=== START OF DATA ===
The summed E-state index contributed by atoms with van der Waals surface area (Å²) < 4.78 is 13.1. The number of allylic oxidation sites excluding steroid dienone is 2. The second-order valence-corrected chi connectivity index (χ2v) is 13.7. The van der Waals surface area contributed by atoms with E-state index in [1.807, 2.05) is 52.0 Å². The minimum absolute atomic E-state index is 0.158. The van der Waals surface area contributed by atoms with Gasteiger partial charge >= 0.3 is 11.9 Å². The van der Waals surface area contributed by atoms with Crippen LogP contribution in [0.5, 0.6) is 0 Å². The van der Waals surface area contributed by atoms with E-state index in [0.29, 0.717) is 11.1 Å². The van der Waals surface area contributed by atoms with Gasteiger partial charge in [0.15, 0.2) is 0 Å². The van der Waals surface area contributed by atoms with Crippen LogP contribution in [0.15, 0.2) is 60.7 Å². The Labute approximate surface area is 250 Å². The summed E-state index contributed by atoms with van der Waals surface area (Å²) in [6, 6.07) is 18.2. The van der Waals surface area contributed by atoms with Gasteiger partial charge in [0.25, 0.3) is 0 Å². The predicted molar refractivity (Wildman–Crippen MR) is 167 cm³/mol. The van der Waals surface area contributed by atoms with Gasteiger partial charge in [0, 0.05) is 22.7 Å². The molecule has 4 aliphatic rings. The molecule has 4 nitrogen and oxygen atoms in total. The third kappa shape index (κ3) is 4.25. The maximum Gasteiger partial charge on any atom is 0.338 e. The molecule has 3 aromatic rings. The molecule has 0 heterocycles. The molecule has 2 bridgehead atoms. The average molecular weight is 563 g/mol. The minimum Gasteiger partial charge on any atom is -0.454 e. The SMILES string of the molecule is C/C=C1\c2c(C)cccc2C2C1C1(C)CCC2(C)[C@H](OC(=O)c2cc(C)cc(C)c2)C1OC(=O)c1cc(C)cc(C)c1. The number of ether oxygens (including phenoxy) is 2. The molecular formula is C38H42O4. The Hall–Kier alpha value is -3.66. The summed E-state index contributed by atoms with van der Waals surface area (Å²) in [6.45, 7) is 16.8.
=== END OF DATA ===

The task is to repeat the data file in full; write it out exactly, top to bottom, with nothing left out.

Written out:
The summed E-state index contributed by atoms with van der Waals surface area (Å²) < 4.78 is 13.1. The number of allylic oxidation sites excluding steroid dienone is 2. The second-order valence-corrected chi connectivity index (χ2v) is 13.7. The van der Waals surface area contributed by atoms with E-state index in [1.807, 2.05) is 52.0 Å². The minimum absolute atomic E-state index is 0.158. The van der Waals surface area contributed by atoms with Gasteiger partial charge >= 0.3 is 11.9 Å². The van der Waals surface area contributed by atoms with Crippen LogP contribution in [0.5, 0.6) is 0 Å². The van der Waals surface area contributed by atoms with E-state index in [0.29, 0.717) is 11.1 Å². The van der Waals surface area contributed by atoms with Gasteiger partial charge in [0.15, 0.2) is 0 Å². The van der Waals surface area contributed by atoms with Crippen LogP contribution in [0.15, 0.2) is 60.7 Å². The Labute approximate surface area is 250 Å². The summed E-state index contributed by atoms with van der Waals surface area (Å²) in [6, 6.07) is 18.2. The van der Waals surface area contributed by atoms with Gasteiger partial charge in [0.25, 0.3) is 0 Å². The predicted molar refractivity (Wildman–Crippen MR) is 167 cm³/mol. The van der Waals surface area contributed by atoms with Gasteiger partial charge in [0, 0.05) is 22.7 Å². The molecule has 4 aliphatic rings. The molecule has 4 nitrogen and oxygen atoms in total. The third kappa shape index (κ3) is 4.25. The maximum Gasteiger partial charge on any atom is 0.338 e. The molecule has 3 aromatic rings. The molecule has 0 heterocycles. The molecule has 2 bridgehead atoms. The average molecular weight is 563 g/mol. The minimum Gasteiger partial charge on any atom is -0.454 e. The SMILES string of the molecule is C/C=C1\c2c(C)cccc2C2C1C1(C)CCC2(C)[C@H](OC(=O)c2cc(C)cc(C)c2)C1OC(=O)c1cc(C)cc(C)c1. The number of ether oxygens (including phenoxy) is 2. The molecular formula is C38H42O4. The Hall–Kier alpha value is -3.66. The summed E-state index contributed by atoms with van der Waals surface area (Å²) in [6.45, 7) is 16.8.